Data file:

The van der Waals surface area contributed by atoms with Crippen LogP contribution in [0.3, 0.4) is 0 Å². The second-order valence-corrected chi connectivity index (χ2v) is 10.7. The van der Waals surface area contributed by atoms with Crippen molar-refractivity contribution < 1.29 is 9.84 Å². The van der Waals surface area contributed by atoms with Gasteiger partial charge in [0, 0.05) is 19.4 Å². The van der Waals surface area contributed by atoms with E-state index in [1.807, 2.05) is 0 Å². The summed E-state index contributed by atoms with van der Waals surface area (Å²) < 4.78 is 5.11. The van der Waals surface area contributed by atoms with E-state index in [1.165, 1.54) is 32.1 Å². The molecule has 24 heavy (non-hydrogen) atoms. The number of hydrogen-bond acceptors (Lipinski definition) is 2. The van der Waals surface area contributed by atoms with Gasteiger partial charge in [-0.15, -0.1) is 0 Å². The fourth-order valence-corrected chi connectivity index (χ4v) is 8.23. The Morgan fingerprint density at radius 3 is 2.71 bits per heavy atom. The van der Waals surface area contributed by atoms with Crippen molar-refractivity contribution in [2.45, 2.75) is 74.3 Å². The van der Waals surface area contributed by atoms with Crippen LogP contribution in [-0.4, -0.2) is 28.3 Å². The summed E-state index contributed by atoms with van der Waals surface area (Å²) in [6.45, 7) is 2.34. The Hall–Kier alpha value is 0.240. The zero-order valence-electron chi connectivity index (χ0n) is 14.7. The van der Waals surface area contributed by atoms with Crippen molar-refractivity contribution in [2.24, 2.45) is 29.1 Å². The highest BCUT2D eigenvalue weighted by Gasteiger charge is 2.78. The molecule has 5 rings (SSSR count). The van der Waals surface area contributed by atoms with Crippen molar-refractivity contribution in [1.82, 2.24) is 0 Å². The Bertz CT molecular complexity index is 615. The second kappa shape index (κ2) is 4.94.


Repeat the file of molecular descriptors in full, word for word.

The van der Waals surface area contributed by atoms with Crippen LogP contribution in [0.3, 0.4) is 0 Å². The second-order valence-corrected chi connectivity index (χ2v) is 10.7. The van der Waals surface area contributed by atoms with Crippen molar-refractivity contribution < 1.29 is 9.84 Å². The van der Waals surface area contributed by atoms with Gasteiger partial charge in [0, 0.05) is 19.4 Å². The van der Waals surface area contributed by atoms with E-state index in [1.807, 2.05) is 0 Å². The summed E-state index contributed by atoms with van der Waals surface area (Å²) < 4.78 is 5.11. The van der Waals surface area contributed by atoms with E-state index in [1.165, 1.54) is 32.1 Å². The molecule has 24 heavy (non-hydrogen) atoms. The number of hydrogen-bond acceptors (Lipinski definition) is 2. The van der Waals surface area contributed by atoms with Gasteiger partial charge in [-0.15, -0.1) is 0 Å². The fourth-order valence-corrected chi connectivity index (χ4v) is 8.23. The Morgan fingerprint density at radius 3 is 2.71 bits per heavy atom. The van der Waals surface area contributed by atoms with Crippen molar-refractivity contribution in [2.45, 2.75) is 74.3 Å². The van der Waals surface area contributed by atoms with Crippen LogP contribution in [-0.4, -0.2) is 28.3 Å². The summed E-state index contributed by atoms with van der Waals surface area (Å²) in [6.45, 7) is 2.34. The Hall–Kier alpha value is 0.240. The zero-order valence-electron chi connectivity index (χ0n) is 14.7. The van der Waals surface area contributed by atoms with Crippen molar-refractivity contribution in [2.24, 2.45) is 29.1 Å². The highest BCUT2D eigenvalue weighted by Gasteiger charge is 2.78. The molecule has 5 rings (SSSR count). The van der Waals surface area contributed by atoms with Crippen molar-refractivity contribution in [1.82, 2.24) is 0 Å². The Bertz CT molecular complexity index is 615. The second kappa shape index (κ2) is 4.94.